asparagus salad Dos Palillos

Thai pork crackling waterlillies dusted with something I couldn’t identify.  Wrap and eat whole. Great contast of textures and delicious. Can I stop saying ‘delicious’ now?

Thai lily pads with pork crackling

‘Dreamy Clouds’ Rihaku Nigori sake, cloudy white as the name suggests, was served to accompany narezushi of sea bass.

Dreamy Clouds sake

Narezushi is the original form of sushi, made by wrapping fish in fermenting rice, giving it a sour, umami taste. Both the sake and the narezushi were really unusual. There were all kinds of new and unusual things happening in my mouth with this one.

Naresushi sea bass Dos Palillos

Sashimi with codium seaweed, radish and wasabi, served with a different sake. Dietary iodine requirement for the week: filled.

with codium seaweed, radish and wasabi, Dos Palillos

Google Goggles tells me that its Kagatobi Junmai Ginjo sake. I’ll take Google’s word for it, but take mine on how it tastes: it’s amazing.

Kagatobi Junmai Ginjo sake

A 2013 Kühling-Gillot Qvinterra Riesling Trocken was served with dried red mullet sashimi and nigiri. The mullet skin on rice formed the nigiri with the flesh sashimi alongside. A really different flavour to ‘normal’ fresh sashimi; less of the sea, more savoury. The nigiri rice is amazing.

 dried red mullet sashimi and nigiri. Dos Palillos

The next dish looked a complete mess but tasted stunning. Fabes (broad beans) cooked in their pods over a charcoal grill with yuba-mochi (soymilk skin) and a sweetened black sesame sauce. It’s seriously good. Smokiness, creaminess, a mix of textures. It’s weird, but in the best possible way. The beans, by the way, come from the nearby Boqueria market. It’s nice to know that it’s not just tourists who go there now!

Fabes Yuba mochi Dos Palillos

Free-range chicken sasami (breast)  and mentaiko (fish roe) served on a warm stone tablet didn’t completely convince. Rare chicken – even if, as in this dish, deliberately rare and perfectly safe – freaks me out a bit. That said, the roe was rich, salty, spice and sensational and the Riesling went with it perfectly.

Free range chicken samasi with mentaiko

2012 Amistat white wine from Rousillon – or Catalunya Nord as it says on the label – heralded an island of steamed yamaimo (Japanese mountain yam) and ossetra caviar, floating on dashi. Oh, oh, oh, it’s good.

Steamed yamaimo and ossetra caviar in dashi

But it’s not as good as the next dish: crunchy parcels of hake cheeks and dried bonito and a dipping sauce, the contents of which I couldn’t identify but was utterly wonderful.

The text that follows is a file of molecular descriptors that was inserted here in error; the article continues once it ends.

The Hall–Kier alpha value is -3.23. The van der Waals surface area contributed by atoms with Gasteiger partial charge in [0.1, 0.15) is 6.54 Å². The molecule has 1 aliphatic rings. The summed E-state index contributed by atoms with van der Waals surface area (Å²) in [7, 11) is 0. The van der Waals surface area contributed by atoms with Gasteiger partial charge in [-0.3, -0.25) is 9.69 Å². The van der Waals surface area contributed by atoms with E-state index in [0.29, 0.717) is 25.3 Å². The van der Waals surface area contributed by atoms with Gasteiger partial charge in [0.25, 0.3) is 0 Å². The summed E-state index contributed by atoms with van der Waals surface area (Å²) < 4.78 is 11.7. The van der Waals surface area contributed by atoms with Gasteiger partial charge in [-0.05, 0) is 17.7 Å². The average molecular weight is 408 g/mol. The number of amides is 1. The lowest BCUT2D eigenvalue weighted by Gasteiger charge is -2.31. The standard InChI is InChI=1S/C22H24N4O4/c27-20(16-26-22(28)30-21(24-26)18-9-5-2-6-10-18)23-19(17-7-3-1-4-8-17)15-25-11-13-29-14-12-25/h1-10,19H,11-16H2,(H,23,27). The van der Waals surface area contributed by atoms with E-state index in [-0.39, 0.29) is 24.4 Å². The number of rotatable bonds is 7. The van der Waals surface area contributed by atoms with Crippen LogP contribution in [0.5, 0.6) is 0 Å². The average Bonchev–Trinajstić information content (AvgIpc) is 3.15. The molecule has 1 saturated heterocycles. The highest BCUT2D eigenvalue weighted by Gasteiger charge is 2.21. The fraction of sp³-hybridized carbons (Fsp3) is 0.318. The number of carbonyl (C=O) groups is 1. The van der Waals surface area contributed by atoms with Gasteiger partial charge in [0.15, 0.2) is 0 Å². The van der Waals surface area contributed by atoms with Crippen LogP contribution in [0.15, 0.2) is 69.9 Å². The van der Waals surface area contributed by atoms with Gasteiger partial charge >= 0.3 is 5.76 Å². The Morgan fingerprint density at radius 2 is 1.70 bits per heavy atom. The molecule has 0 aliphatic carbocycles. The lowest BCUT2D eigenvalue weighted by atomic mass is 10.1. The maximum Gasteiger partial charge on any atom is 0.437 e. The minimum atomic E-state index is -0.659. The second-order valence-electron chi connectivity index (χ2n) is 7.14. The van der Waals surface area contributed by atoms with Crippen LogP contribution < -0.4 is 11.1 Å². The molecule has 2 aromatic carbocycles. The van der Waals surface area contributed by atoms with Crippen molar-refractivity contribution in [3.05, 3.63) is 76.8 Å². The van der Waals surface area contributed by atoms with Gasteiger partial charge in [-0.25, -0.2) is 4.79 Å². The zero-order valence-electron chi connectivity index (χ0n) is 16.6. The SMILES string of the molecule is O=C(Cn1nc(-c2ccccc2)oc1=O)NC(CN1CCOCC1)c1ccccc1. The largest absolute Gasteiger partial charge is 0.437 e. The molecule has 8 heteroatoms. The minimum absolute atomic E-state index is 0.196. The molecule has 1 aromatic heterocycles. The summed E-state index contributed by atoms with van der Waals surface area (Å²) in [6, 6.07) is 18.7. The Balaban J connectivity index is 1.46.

hake cheeks in crispy bonito

King crab shumai dumplings were also very, very good. There’s a lot going on, deep layers of flavours, but they’re so easy to enjoy.

Red king crab shumai Dos Palillos

Even better were xiaolongbao: rich, aromatic and spicy. Served with 30-year-old amontillado sherry, the sort that makes you want to finish the bottle.

Xailongbao Dos Palillos

Amontillado 30 años Dos Palillos

Things took an Indian turn with tandoori pork, underneath which lay a mild but deeply pungent curry sauce. Served with 2012 Mas d’en Gil Bellmunt Priorat.

Tandoori pork Dos Palillos

Cantonese-style iberico pork jowl had a great sweet and savoury balance and a melting texture.

Cantonese-style iberian pork Jowel Dos Palillos

The gorgeous caramelization left a lovely but lingering flavour that was cleared by the next dish: kakigori (shaved, scented ice, done by hand at the table) with yuki peel, served with 2001 Ratzenberger Bacharacher Wolfshohle Riesling Auslese.

Shaving the kakigori Dos Palillos

Yuki peel kakigori

A strange dish; alternating between plain ice and delicious mouthbursts of flavour. Very refreshing, though, and a lead-in to this masterpiece:

Thai style coconut Dos Palillos

There’s a lot going on inside that hairy shell. Lightness, cold, heat, crunch, fluffiness, spice, solid, liquid, and a red curry flavour bomb at the bottom. It’s one of the best desserts I’ve ever had. An absolute knockout.

Orange blossom maki-mochi (presumably a relative of yakimochi rice cakes, but please feel free to correct me…) had the impossible job of following it, but somehow succeeded.

Maki mochi Dos Palillos

Soft, sensual and complex, it was surely the finish. But no…

Chocolate ningyo yaki, a kind of fried doughnut with gin. And here, dear reader, my notes become a type of automatic writing, channeling a tourette’s-inflicted spirit. I don’t think it was JUST the ningyo yaki, more like a combination of everything, but I ordered another one anyway to keep the feeling alive. It is heaven in your mouth. A mix of temperatures, textures, sweetness and acidity.

ningyo yaki Dos Palillos

High praise for a choccy buñuelo I know, but they are seriously good. As was the wine pairing, a 20-year-old PZ from Bodegas Tradición.


I cannot comment on the authenticity of the food at Dos Palillos. I can’t identify at least half of the flavours, nor can I tell you much about the dishes from which these draw inspiration. As a food writer, I feel like a bit of a dud today. As a food fan, however, as a geek who just loves good things, I feel great. I can tell you to go to Dos Palillos, sit down, and have a great time. You don’t NEED to know what you’re eating, You just need to enjoy it. One of my favourite concepts in martial arts, one I’ve held onto my whole life, is shoshin: beginner’s mind. My Dos Palillos experience was shoshin in motion, and I loved it.

Review: Dos Palillos (C/ Elisabets 9, 08001, Raval, Barcelona; Tel. (+34) 933 04 05 13; Metro Catalunya).

Find Dos Palillos on the FoodBarcelona map

Discover other Raval restaurants

Check out my review of Dos Pebrots restaurant by Albert Raurich